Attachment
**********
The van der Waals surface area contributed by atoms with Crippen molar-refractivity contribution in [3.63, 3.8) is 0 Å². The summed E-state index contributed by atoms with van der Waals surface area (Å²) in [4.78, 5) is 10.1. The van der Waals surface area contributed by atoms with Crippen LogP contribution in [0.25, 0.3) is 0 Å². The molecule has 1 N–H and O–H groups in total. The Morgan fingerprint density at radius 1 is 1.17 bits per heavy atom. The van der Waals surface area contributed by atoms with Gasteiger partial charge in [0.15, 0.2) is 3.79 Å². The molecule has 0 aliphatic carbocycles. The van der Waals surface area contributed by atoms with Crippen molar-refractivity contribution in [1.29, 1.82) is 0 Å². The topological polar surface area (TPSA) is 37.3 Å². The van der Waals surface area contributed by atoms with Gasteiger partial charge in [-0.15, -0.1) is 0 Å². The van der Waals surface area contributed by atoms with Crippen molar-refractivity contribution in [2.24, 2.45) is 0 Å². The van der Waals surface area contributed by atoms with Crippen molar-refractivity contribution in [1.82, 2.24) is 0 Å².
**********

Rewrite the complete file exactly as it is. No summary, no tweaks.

The van der Waals surface area contributed by atoms with Crippen molar-refractivity contribution in [3.63, 3.8) is 0 Å². The summed E-state index contributed by atoms with van der Waals surface area (Å²) in [4.78, 5) is 10.1. The van der Waals surface area contributed by atoms with Crippen LogP contribution in [0.25, 0.3) is 0 Å². The molecule has 1 N–H and O–H groups in total. The Morgan fingerprint density at radius 1 is 1.17 bits per heavy atom. The van der Waals surface area contributed by atoms with Gasteiger partial charge in [0.15, 0.2) is 3.79 Å². The molecule has 0 aliphatic carbocycles. The van der Waals surface area contributed by atoms with Crippen molar-refractivity contribution in [1.29, 1.82) is 0 Å². The topological polar surface area (TPSA) is 37.3 Å². The van der Waals surface area contributed by atoms with Gasteiger partial charge in [-0.15, -0.1) is 0 Å². The van der Waals surface area contributed by atoms with Crippen molar-refractivity contribution in [2.24, 2.45) is 0 Å². The van der Waals surface area contributed by atoms with Crippen molar-refractivity contribution in [1.82, 2.24) is 0 Å².